Putting star power behind a documentary always gives it a boost, and the latest environmental doc is no exception. Narrated by Kate Winslet, the documentary Eating Our Way to Extinction just premiered, with a goal of inspiring viewers to understand the gravity of the climate crisis and take action.
“This is the film future generations will be wishing everyone watched today,” Winslet’sTitanic love interest and environmentalist Leonardo DiCaprio said in a quote for the film’s trailer.
To learn more about Eating Our Way to Extinction, to find out how to watch, and more, keep reading.
'Eating Our Way to Extinction' sheds a light on how the climate crisis impacts people around the globe.
In addition to Academy Award-winner Kate Winslet narrating and executive producing Eating Our Way to Extinction, the film also features philanthropist Tony Robbins, Virgin Group founder Richard Branson, plant-based physician Dr. Michael Greger, and many other prominent figures. The film is directed by brother-brother duo Otto Brockway and Ludovic Brockway, it runs for an hour and 21 minutes, and its official partners include Ecosia (who is planting 10,000 trees to offset the carbon created during the doc's production), Plant Based News, and Veganuary.
The documentary includes original footage from some of the most beautiful places on planet Earth, including the Amazon rainforest, the Mongolian desert, the Norwegian Fjords, and the Taiwanese Mountains. At these far-reaching locations, the filmmakers interviewed locals and Indigenous peoples who are disproportionately impacted by the climate crisis, highlighting the fact that those who contribute to climate change the least are the ones most affected by it.
The Eating Our Way to Extinction team tells Green Matters in an email that “the most pressing issue of our generation” is ecological collapse — of which the primary culprits are industry leaders and major governments, they note. However, individuals do hold a lot of power in the fight against ecological collapse, which is why the film has a call to action that concerned viewers can heed. The filmmakers hope the movie will “inspire millions of people to embrace a plant-based diet.”
A plant-based diet is much better for the environment.
Adopting a vegan diet is one of the most impactful choices an individual can make to help the environment, according to a comprehensive 2018 study out of the University of Oxford. In fact, study author Joseph Poore actually appears in Eating Our Way to Extinction.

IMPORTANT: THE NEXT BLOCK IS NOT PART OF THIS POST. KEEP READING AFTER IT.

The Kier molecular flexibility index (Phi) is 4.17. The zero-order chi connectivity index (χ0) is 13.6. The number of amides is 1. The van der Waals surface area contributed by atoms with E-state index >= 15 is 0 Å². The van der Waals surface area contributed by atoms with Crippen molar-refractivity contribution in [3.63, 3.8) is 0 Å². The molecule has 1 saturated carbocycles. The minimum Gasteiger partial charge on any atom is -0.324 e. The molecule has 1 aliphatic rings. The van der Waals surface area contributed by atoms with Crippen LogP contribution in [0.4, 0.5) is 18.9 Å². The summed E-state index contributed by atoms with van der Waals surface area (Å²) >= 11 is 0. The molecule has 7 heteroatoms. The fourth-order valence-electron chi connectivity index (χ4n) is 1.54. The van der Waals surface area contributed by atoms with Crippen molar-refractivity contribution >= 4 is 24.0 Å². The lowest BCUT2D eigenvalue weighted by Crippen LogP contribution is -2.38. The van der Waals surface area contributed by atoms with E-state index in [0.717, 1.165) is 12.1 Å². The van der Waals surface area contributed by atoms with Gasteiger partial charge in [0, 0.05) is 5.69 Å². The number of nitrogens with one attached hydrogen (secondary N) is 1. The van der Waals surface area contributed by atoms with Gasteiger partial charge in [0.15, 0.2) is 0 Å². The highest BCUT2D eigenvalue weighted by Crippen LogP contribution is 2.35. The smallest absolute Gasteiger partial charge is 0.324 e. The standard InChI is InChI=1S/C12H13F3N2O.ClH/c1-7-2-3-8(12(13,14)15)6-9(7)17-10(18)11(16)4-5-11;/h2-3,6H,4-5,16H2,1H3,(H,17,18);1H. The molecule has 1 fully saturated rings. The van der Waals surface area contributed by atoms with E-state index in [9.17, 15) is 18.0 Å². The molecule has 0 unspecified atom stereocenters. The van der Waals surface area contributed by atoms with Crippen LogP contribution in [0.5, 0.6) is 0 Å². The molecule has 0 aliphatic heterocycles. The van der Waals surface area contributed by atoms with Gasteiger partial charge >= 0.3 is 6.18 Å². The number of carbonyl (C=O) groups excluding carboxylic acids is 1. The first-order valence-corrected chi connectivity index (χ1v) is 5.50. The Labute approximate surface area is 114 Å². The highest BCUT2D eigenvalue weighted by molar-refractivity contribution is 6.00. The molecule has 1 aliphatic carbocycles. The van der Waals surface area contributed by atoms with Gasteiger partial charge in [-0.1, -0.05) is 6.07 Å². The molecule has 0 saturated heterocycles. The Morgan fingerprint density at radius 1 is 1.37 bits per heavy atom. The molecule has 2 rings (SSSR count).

The animal agriculture industry not only emits greenhouse gases like methane, it also requires far more land, water, and grain than one can fathom. The industry is also the leading cause of deforestation in the Amazon rainforest. In fact, 80 percent of the parts of the rainforest that have been cut down over the past 50 or so years has been for the cattle ranching industry, as per the WWF.
Convincing people to make changes, especially to their diets, is always hard. But by framing Eating Our Way to Extinction around the people most affected by climate change and therefore the animal agriculture industry, perhaps this documentary will be successful in giving many viewers the inspirational push they needed.
How to watch 'Eating Our Way to Extinction' — is it on Netflix?
Eating Our Way to Extinction is not available on Netflix, unfortunately — but there are plenty of other ways to watch the doc. The film premiered on Sept. 16 in select theaters in the U.S., U.K., and Ireland with a limited release. You can get the full list of theaters playing Eating Our Way to Extinction on the movie’s website.
The website notes that the film will become available on streaming platforms, but the team has not yet disclosed which ones — so keep an eye out for that drop. In the meantime, there are many other new documentaries about the climate crisis, plant-based diets, and other related issues that you can stream, including Seaspiracy and Meat Me Halfway.
UPDATE, Friday, Oct. 1, 4:10 p.m.: Eating Our Way to Extinction is now available to rent or purchase via Amazon, Apple TV, iTunes, Google Play, YouTube, and Vudu.